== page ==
The introduction of the STRONG Act—which negates many of the salutary changes the AIA made at the PTO and undermines other important protections—will only distract Congress from the real problem facing the U.S. patent system: abusive patent litigation by patent trolls. Rather than revisit the battles fought during the passage of the AIA, UPR urges Congress to develop reforms that return the American patent system to one that fosters entrepreneurial activity rather than abusive litigation.


4A’s (American Association of Advertising Agencies)
Adobe Systems, Inc., Inc.
Alliance of Automobile Manufacturers
American Hotel & Lodging Association
Application Developers Alliance
Association of Global Automakers
Birch Studio Graphics
Callware Technologies
Capstone Photography
Carlson Rezidor Hotel Group
Carlson Wagonlit Travel
Cisco Systems, Inc.
Computer & Communications Industry Association
Dell Inc.
Electronic Transaction Association
FCA (Fiat Chrysler Automobiles)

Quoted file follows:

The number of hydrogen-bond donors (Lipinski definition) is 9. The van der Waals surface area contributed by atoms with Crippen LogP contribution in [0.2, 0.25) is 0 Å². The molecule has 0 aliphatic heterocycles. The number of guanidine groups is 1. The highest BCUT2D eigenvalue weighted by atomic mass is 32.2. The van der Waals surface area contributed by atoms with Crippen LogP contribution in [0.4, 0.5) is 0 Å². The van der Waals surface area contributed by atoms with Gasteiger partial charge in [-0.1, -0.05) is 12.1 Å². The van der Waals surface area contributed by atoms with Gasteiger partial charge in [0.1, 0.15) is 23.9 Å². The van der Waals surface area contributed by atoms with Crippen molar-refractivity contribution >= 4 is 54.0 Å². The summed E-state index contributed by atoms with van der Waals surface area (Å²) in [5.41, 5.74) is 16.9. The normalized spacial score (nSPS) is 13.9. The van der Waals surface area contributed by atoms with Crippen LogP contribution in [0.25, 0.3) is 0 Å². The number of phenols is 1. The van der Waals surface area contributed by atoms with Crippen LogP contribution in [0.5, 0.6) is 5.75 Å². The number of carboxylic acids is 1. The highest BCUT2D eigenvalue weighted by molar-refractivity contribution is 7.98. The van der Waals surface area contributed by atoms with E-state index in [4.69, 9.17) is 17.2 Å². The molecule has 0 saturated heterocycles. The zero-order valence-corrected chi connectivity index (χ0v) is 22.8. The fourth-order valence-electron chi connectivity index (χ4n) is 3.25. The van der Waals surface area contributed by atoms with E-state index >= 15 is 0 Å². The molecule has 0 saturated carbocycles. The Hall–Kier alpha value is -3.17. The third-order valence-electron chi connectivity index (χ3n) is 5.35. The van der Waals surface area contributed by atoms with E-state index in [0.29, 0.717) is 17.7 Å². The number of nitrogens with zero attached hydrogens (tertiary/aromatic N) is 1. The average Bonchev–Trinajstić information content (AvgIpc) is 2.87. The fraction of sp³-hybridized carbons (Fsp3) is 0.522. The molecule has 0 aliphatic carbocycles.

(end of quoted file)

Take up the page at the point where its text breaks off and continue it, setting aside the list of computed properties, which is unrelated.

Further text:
Engine Advocacy
Food Marketing Institute
Goby LLC
Google Inc.
Greater New Britain Chamber of Commerce
Greater Providence Chamber of Commerce
Heirloom Foods
Homes Eyewear
HTC America, Inc.
The Internet Association
Intuit Inc.
The Latino Coalition
MPA-The Association of Magazine Media
National Association of Convenience Stores
National Association of Home Builders
National Association of Realtors
National Council of Chain Restaurants
National Grocers Association
National Restaurant Association
National Retail Federation
National Council of Chain Restaurants
Net App
New York Association of Convenience Stores
Newspaper Association of America
Oracle Corporation
R Street Institute
Red Hat
Reno-Sparks-Northern Nevada Chamber
Retail Industry Leaders Association
Retailers Association of Nevada
Rhode Island Retail Federation
Sabre Inc.
Software and Information Industry Association
South County Tourism Council (RI)
Starwood Hotels & Resorts Worldwide, Inc.
U.S. Travel Association
Verizon Communications Inc.
Virginia Retail Association